Indeed, Dyon has confirmed the house will be sold. The marathon project has now morphed into a middle distance program as there were few takers on Dyon’s offer of free housing to help marathoners train full time. Drayton believes it takes more than facilities and money to succeed in marathoning.
“You have to have motivation, self discipline and effective time management,” he laments. “I don’t understand what is going on.”
Drayton set the record in winning Japan’s prestigious Fukuoka Marathon in 1975. He would win the race, which in those days was considered the unofficial world championship, three times. Despite a heavy cold he finished 6th in the 1976 Olympic marathon. He took some consolation in winning Fukuoka later that year, beating Olympic champion Waldemar Cierpinski in the process. He also won Boston a year later.
This was an era of strict amateurism. There was no prize money and no appearance money. Like most of his peers he worked a thirty-five hour week job as a sports and fitness consultant at the Ontario Ministry of Culture and Recreation. In order to save time commuting he rented an apartment a short distance from his office.
“I would be up around 5:30 in the morning, drink some coffee and watch TV,” he recalls. “Depending on what phase [of training] I was in I would usually run 5 to 10 miles (8 to 16km) in the morning at 7 minutes a mile. When I finished that I would take a 15 minute nap then after that get ready for work.
“There were no training camps at all. I worked 9 to 5. After work I’d take a 15 minute nap before the workout then drink a cup of coffee. Then I’d do my second workout which would take anywhere from 6:30 to 8:30 or 9 o’clock. It didn’t leave time for personal life, socialising etc etc. I had just enough time to read the newspaper, eat, watch a bit of TV then go back to sleep. I’d wake up again at 5:30 in the morning. It was tough, especially when I reached 190 miles (300km) a week.”
Drayton has so far not been approached by any of today’s marathoners for advice. In any case, he says, his training programs are posted on the website of the Toronto Olympic Club, for whom he ran for decades. Told that some of the leading Canadian marathoners run around 190 – 200km a week he shakes his head.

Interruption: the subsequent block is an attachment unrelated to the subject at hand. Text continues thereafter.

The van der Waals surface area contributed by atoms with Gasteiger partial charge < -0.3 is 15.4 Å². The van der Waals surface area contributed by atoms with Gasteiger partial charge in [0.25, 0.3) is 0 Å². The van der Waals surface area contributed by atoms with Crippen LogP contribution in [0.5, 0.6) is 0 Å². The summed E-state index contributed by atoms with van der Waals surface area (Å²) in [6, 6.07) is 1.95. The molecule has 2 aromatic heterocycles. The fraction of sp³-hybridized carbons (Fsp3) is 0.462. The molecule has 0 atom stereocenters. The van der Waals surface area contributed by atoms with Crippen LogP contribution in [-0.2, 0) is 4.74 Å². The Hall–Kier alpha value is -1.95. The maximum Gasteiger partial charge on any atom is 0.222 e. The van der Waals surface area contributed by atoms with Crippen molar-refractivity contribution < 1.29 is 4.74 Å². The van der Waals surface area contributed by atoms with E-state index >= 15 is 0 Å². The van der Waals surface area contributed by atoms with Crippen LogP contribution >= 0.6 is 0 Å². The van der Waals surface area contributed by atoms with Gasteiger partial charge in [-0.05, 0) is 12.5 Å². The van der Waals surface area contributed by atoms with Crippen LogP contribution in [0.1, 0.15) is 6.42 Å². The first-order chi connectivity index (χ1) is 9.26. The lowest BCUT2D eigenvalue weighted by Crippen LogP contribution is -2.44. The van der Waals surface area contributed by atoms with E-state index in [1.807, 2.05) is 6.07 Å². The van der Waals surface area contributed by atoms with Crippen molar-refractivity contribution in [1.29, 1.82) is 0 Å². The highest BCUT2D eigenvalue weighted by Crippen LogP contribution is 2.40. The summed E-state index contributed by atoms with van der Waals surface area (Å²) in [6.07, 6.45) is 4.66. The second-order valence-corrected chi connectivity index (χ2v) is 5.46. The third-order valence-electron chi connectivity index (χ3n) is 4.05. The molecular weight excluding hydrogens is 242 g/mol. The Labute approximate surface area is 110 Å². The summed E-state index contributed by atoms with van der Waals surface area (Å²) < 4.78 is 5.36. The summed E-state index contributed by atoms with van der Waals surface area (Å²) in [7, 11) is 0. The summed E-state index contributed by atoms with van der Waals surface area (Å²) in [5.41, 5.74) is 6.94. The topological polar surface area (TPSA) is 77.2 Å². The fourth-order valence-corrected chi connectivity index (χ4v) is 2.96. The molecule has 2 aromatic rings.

“120 miles a week (190km) is not enough,” he declares, “not for a marathoner. For a 5 or 10k runner, I would say, yes. But you have to include one long run every two weeks. I would run around High Park about eight times, which would be 24 miles, just to get the stamina. I don’t know what some of these marathoners are doing today.”
The African dominance had yet to be in full swing during Drayton’s career. Their boycott of the 1976 Olympics left him wondering how he would have competed against them. Two years later he faced an East African contingent at the Commonwealth Games where he earned the silver medal.
“I do remember a Tanzanian beat me at the 1978 Commonwealth Games in Edmonton,” he recalls with a laugh. “He went by me like an express train. It was Gidamis Shahanga.”
When he learns of the $36,000 bonus on offer for a Canadian record he is nonplussed. The best he managed as an athlete was free accommodation and some trophies. His ‘shoe contract’ with adidas was equipment only. All in all he says, running was a hobby. Drayton has advice for today’s Canadian marathoners.
“I wouldn’t dare to rely on prize money, appearance money, sponsorships whatever they get these days. The athletics career doesn’t last long,” he warns. “You could get hurt. Unless you have something to fall back on, like a university education and can work part time, then start full time once your career is over, what are you going to do?
“As far as the Kenyans and Ethiopians I remember when the money was starting to pour into the sport. I read that in order to support a family of four in Kenya it would take $5,000 a year and these guys were winning $50,000 and up. I can see the motivation for them to run. It’s their living. For a Canadian I would not advise it.”
These days he has given up reading track and field magazines but follows the IAAF Diamond League, world championships and Olympics on television. Patiently, very patiently, he waits for the day someone beats the record.